Myotonic Dystrophy . RNA Splicing . FSHD . DUX4. Muscle Wasting . Proteostasis . E3 ubiquitine ligase

Neuromuscular Research

Translational Research in Neuromuscular Diseases

Our Neuromuscular Research Laboratory is part of the Clinic of Neurology and the Department of Biomedicine and focuses on the elucidation of pathophysiological mechanisms involved in neuromuscular diseases and on the development of therapeutic strategies. 

Myotonic dystrophy type I (DM1) is a disabling neuromuscular disease with no causal treatment available. It is the most prevalent muscular dystrophy in adults, affecting about 1 in 10’000 individuals. This disease is caused by expanded CTG trinucleotide repeats in the 3’ UTR of the dystrophia myotonica-protein kinase gene (DMPK). On the RNA level, expanded (CUG)n repeats form hairpin structures that sequester splicing-factors, such as muscleblind-like 1 (MBNL1). Lack of available MBNL1 leads to mis-regulated alternative splicing of many target pre-mRNAs, causing multisystemic involvement in DM1. In an effort to identify small molecules that liberate sequestered MBNL1 from (CUG)n RNA, we developed a pathomechanism-based screening cascade including biochemical, cellular and animal model assays which allow for high throughput screening of small molecular weight compounds. Identified hits may provide pharmacophores for further medicinal chemistry optimization. 

Facio-scapulo-humeral muscular dystrophy (FSHD) is the second most common muscular dystrophy in adults, affecting about 1:20’000 persons. An epigenetic aberration leads to the ectopic expression of the transcription factor Double Homeobox protein 4 (DUX4) in skeletal muscle and other tissues, which leads to muscle cell degeneration and muscular dystrophy, sensorineural hearing loss and retinal teleangiectasias. Expression of DUX4 variants are also involved in certain cancers including acute lymphoblastic leukemia. An attractive therapeutic approach would be the interference with aberrantly expressed DUX4.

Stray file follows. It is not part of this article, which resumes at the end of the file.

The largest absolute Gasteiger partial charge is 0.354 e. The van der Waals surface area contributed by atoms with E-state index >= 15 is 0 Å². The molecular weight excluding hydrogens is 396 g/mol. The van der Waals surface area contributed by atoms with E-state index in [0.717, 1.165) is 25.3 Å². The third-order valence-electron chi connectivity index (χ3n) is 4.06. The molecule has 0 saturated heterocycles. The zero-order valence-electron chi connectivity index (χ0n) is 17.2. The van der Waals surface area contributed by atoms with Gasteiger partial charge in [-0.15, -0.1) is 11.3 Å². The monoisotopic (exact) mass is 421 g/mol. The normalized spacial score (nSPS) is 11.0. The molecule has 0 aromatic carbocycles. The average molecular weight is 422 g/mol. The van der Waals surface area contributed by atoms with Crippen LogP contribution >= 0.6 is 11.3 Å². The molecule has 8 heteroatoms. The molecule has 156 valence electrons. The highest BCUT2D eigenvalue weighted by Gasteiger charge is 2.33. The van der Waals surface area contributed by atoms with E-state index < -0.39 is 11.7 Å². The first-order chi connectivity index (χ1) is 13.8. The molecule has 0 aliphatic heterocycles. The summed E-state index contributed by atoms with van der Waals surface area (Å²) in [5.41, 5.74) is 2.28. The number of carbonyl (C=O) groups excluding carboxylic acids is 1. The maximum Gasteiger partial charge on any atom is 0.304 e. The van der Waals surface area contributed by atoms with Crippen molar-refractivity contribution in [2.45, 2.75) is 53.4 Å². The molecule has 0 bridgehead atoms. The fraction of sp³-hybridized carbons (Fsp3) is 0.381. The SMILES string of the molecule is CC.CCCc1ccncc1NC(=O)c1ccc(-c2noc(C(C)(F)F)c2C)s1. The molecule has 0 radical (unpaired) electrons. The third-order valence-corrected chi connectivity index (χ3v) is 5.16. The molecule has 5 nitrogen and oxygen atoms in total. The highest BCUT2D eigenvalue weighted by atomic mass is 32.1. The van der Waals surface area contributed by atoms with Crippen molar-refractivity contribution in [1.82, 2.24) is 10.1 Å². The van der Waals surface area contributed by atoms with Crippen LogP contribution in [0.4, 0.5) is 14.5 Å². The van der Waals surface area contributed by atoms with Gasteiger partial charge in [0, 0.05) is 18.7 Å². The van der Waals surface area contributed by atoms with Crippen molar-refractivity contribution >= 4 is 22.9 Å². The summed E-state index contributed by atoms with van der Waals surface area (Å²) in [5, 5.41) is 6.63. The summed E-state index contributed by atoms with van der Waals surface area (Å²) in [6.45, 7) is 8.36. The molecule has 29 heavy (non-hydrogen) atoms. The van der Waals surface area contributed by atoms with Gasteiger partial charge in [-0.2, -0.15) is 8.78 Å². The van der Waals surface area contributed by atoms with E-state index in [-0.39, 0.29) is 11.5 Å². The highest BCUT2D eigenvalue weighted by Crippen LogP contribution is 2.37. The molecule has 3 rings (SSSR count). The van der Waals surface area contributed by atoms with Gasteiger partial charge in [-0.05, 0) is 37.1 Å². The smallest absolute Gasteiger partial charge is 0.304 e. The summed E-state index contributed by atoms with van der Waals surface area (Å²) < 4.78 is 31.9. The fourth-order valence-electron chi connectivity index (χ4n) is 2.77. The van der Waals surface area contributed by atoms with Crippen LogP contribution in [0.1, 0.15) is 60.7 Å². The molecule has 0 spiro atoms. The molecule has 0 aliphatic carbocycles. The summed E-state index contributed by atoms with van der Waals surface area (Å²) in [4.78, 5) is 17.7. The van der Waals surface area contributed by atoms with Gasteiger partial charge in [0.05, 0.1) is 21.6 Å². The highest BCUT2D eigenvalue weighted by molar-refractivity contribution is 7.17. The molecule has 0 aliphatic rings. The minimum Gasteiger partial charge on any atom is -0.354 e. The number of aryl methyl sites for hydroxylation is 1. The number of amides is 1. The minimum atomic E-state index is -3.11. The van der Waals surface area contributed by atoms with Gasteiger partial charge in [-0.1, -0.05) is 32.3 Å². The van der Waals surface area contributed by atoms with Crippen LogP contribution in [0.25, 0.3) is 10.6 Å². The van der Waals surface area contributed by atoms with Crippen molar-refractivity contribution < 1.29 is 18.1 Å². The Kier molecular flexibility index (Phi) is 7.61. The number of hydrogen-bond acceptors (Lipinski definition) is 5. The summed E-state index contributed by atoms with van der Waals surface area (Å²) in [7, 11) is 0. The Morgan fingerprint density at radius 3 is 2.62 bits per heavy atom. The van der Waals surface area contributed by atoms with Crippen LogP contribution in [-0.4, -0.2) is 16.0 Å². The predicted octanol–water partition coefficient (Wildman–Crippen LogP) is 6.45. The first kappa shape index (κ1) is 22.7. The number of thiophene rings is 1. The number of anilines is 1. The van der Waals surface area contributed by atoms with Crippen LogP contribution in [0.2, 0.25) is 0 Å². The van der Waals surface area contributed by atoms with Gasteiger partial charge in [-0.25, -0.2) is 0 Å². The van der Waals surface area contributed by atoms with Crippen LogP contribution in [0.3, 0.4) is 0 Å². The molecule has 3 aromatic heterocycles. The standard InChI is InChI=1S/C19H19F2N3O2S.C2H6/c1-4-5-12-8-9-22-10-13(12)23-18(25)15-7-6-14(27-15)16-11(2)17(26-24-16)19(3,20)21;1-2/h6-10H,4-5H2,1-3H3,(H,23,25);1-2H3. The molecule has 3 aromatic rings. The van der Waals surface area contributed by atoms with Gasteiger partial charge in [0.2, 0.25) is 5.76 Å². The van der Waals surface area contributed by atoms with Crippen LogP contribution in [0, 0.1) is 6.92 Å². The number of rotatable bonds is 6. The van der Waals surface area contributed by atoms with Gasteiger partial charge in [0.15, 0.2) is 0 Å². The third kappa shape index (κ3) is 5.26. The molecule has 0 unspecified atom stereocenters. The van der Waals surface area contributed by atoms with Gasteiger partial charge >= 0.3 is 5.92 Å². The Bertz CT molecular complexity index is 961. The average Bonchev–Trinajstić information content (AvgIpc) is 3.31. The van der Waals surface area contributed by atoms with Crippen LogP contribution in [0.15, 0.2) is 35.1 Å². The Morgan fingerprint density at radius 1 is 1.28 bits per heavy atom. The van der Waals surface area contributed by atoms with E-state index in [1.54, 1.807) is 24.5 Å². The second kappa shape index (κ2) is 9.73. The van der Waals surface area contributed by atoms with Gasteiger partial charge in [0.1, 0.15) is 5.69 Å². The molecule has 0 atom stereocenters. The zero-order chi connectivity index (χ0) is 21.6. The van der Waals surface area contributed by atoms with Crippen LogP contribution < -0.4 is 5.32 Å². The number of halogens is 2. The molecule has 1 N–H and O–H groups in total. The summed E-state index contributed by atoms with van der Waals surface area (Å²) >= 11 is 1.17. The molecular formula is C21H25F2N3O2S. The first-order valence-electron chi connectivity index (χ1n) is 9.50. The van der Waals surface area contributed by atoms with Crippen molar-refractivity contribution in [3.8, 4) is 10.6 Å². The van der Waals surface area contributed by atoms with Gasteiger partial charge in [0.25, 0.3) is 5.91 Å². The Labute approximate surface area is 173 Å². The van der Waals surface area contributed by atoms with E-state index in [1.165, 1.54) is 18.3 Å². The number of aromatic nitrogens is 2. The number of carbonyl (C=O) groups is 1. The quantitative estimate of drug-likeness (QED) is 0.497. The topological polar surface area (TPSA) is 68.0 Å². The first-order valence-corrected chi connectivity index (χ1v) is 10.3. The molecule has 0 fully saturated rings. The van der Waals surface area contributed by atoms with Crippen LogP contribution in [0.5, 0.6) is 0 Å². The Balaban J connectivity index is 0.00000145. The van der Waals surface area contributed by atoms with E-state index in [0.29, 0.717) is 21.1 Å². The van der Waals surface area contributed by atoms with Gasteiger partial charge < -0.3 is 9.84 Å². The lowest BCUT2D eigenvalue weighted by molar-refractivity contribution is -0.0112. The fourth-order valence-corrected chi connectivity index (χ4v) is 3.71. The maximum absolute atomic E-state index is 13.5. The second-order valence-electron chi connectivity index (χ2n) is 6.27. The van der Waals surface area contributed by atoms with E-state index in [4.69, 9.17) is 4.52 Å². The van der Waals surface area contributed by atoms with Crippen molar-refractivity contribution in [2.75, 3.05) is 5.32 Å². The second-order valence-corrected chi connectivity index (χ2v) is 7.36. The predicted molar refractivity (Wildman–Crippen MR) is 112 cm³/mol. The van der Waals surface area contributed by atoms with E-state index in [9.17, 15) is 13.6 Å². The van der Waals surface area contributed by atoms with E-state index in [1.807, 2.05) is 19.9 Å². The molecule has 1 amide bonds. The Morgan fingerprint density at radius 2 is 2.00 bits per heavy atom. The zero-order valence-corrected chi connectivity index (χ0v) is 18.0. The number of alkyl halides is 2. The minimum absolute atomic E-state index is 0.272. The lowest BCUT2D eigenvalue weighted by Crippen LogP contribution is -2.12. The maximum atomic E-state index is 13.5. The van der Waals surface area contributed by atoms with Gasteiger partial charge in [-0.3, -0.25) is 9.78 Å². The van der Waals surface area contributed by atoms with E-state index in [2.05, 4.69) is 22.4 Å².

By applying Systematic Evolution of Ligands by Exponential Enrichment (SELEX) and fluorescence-based biochemical assays we were able to generate a DNA aptamer with high affinity towards DUX4. In a collaborative effort we co-crystallized DUX4 together with the identified oligonucleotide enabling us to explain the affinity boost caused by certain bulge loops. We plan to use this oligonucleotide as a tool to further study DUX4-DNA interactions and to develop treatment strategies for FSHD and other DUX4-mediated diseases.

An additional line of research in our laboratory is dedicated to the identification of mechanisms underlying disruption of proteostasis as a cause for muscle diseases. To this end, we initiated experimental strategies to identify molecular networks that specifically control protein synthesis and degradation in human myofibers under physiological conditions and upon atrophic stress. Our strategy integrates the genome-wide measurements of a.) transcript levels (RNA-Seq), b.) translation levels (sequencing of ribosome foot prints) and c.) protein levels (proteomics) from genetically (Crispr/Cas9) modified human immortalized myoblasts. The ribosome foot-printing method, which we developed together with the laboratory of Prof. M. Zavolan, provides us with estimates of protein synthesis rates of individual RNA molecules, thus allowing us to further uncover the regulatory factors of translation for each gene under normal and diseased conditions. In parallel, we developed in situ proximity-dependent labelling assays (BioID) to map the direct and indirect interactome of the two main proteins we have already identified in skeletal muscle atrophy, MAFbx and EIF3F (Fig. 3).